Before we come to the biscornu, there are just a few other things I need to share with you. First: there is now a dedicated page for my online embroidery class 'the Imperial Goldwork Course'. Here you will find all the PDF-handouts for download as well as all the Vimeo videos of the live-zoom-meetings. You can start the course any time you want.
And now: the biscornu! I was delighted when Gina sent me pictures of her biscornu showing some of the long-armed cross-stitch patterns from my latest eBook. Gina filled her biscornu with dried lavender. This is an excellent way of using these beautiful medieval patterns and stitch!
For those of you who would love to learn more about the long-armed cross-stitch, you can find the English version of my eBook here. And I have recently teamed up with Claire de Pourtales of Le Temps de Broder to come up with a French version of the eBook. Since Claire and I split the proceeds equally, you can either purchase your French copy from my website or from hers :).
During the zoom-meeting on Saturday evening for my online goldwork class 'Imperial Goldwork Course' we stumbled upon the sizing systems for metal threads. Some students from the US had trouble finding the correct sizes of purls mentioned in the PDF-handouts as they claimed that the sizing system in the US is different from that used in Europe. They mentioned that on the websites of Garibaldi's Needleworks and Berlin Embroidery the sizing would run in such a way that the higher the number the thicker the metal thread. This was opposite to my sizing system mentioned in the PDF-handouts. This was new to me. Immediately after class, I started to investigate. However, on the aforementioned websites, I found exactly the same measuring system as I was using. After a while, I realised what had happened. A quick email to the said students confirmed my suspicion. It was a stark reminder that, for somebody starting with goldwork embroidery, it can be a jungle out there! Let me clear the confusion.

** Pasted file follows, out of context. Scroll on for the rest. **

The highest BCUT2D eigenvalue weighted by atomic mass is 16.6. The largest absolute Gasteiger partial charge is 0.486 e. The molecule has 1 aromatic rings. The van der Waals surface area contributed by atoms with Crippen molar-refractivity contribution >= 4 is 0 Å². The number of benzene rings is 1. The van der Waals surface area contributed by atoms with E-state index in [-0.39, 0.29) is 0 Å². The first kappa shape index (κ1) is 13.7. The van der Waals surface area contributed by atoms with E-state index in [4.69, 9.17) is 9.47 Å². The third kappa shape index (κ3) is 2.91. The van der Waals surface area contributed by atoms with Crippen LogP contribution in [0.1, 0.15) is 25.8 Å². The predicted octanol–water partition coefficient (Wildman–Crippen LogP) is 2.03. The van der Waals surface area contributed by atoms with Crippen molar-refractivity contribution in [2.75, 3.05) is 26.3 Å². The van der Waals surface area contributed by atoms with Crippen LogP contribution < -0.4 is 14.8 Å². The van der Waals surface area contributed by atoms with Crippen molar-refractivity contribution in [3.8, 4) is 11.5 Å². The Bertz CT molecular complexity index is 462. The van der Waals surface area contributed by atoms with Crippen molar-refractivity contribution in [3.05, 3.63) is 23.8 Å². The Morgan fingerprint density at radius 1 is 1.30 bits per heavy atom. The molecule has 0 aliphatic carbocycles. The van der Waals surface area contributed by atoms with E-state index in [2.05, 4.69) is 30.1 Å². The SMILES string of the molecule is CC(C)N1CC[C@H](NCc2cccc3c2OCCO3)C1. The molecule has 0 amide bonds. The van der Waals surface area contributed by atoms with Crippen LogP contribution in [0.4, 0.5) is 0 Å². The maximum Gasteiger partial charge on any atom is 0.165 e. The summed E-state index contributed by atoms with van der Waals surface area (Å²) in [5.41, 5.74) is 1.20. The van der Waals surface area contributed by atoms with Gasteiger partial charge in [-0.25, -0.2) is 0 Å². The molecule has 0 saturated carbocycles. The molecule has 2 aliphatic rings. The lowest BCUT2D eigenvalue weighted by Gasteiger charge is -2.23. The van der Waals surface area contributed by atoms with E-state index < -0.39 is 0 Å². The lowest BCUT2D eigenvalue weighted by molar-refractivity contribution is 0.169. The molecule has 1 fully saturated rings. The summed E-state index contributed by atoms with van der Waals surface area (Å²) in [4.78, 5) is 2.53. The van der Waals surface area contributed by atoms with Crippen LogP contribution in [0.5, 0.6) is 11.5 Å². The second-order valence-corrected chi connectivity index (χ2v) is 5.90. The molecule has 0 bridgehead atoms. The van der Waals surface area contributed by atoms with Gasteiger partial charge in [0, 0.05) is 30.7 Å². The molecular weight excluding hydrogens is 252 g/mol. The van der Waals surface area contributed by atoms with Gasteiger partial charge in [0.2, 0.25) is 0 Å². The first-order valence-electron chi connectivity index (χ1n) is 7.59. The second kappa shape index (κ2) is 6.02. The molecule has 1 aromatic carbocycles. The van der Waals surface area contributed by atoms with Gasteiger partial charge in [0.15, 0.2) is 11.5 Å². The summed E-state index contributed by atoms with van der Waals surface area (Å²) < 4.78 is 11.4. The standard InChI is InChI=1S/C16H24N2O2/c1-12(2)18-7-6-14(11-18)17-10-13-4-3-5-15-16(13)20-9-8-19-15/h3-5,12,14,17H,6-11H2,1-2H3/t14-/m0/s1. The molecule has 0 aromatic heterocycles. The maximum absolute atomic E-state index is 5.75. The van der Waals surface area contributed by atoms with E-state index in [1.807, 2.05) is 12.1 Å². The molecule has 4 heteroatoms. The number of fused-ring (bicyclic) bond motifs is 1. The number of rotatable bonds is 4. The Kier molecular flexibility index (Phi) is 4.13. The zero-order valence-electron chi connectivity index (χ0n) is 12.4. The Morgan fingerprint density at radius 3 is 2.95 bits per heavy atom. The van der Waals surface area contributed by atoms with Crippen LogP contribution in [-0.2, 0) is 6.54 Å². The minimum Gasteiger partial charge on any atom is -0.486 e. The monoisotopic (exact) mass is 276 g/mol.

In the first eight lessons of the Imperial Goldwork Course, we learn about the different forms of cutwork used in 19th-century goldwork embroidery. For cutwork you normally use: smooth purl, rough purl, wire check and bright check. These purls have a sizing system that runs from #4 (the wire with the largest diameter) to #10 (the wire with the smallest diameter). For the course we use the larger #6 and the smaller #8 as they are the two most commonly used sizes. An opposite sizing system is used for pearl purl. It runs from Very Fine (the wire with the smallest diameter) to #3 or #4 (the wire with the largest diameter) depending on the manufacturer. Said students had previously worked kits with pearl purl in them and logically assumed that the higher the number the fatter the metal thread.